Oppression Of Women In Chopin's The Awakening

1212 Words 5 Pages
Women dealt through an interminable amount of oppressions in order to define and reflect social norms to guarantee their acceptance within society. As a result of the gender roles, women were coerced to be caring mothers, delicate women, and attentive housewives. Thus, commanding women to be nothing more than a stereotype. In The Awakening, Chopin compares and contrasts two women who are noticeably opposites, “one of them was the embodiment of every womanly grace and charm” (Chopin 9). Edna Pontellier’s foil, Adèle Ratignolle was the perfect society woman. In order to demonstrate how both women, having different attitudes concerning life, react to the same oppressions, the author incessantly displayed these two characters with distinct personalities. Through the eyes of Edna Pontellier, the reader can visualize the challenges that a woman had to suffer in order to be herself. Adèle, on the other hand, teaches the audience how reflecting social …show more content…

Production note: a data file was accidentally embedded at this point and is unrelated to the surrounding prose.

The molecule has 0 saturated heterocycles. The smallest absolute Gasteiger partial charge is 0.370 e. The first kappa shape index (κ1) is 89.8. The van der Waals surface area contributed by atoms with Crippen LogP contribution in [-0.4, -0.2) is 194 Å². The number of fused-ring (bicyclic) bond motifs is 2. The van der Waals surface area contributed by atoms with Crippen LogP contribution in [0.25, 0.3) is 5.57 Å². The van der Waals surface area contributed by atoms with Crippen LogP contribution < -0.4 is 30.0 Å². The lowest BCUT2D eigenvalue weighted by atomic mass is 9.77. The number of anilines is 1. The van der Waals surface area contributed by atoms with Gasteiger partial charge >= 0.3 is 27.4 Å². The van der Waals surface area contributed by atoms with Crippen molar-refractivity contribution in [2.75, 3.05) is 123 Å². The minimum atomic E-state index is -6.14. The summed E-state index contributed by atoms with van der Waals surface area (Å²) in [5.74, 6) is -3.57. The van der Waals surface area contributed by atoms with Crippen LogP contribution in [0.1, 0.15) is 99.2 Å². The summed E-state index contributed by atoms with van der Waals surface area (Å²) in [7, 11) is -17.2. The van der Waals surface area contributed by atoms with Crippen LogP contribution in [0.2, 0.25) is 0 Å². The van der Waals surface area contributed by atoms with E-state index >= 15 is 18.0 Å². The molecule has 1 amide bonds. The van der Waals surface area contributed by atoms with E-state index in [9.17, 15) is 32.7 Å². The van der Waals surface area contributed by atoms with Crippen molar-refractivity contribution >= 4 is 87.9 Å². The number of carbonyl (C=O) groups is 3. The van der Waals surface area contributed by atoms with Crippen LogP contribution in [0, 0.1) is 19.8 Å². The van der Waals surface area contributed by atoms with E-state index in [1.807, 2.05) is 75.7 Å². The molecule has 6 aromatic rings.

This was a result of some women acknowledging the fact that a man was not their superior, “your opinion is not my reality” (Maraboli). By having this mindset, women demonstrated their defiance towards society. Challenging society, however, was excruciatingly difficult. Thus, forcing women to be grateful for every amount of power that they could obtain from their, “domesticity and ancillary roles” in order to exercise as much power as they possible could “in ways that challenge certain norms” (Hall 203). With the constant feeling of depression and inadequacy, some women decided to obviate society’s gender roles entirely from their lives, “every step which she took toward reliving herself from obligations added to her strength and expansion as an individual” (Chopin 103). Throughout the Awakening, Edna is reborn; she learns to reject many of the standards that are inflicted by society in order to satisfy her feelings of incompetence. As a result, the reader

Related Documents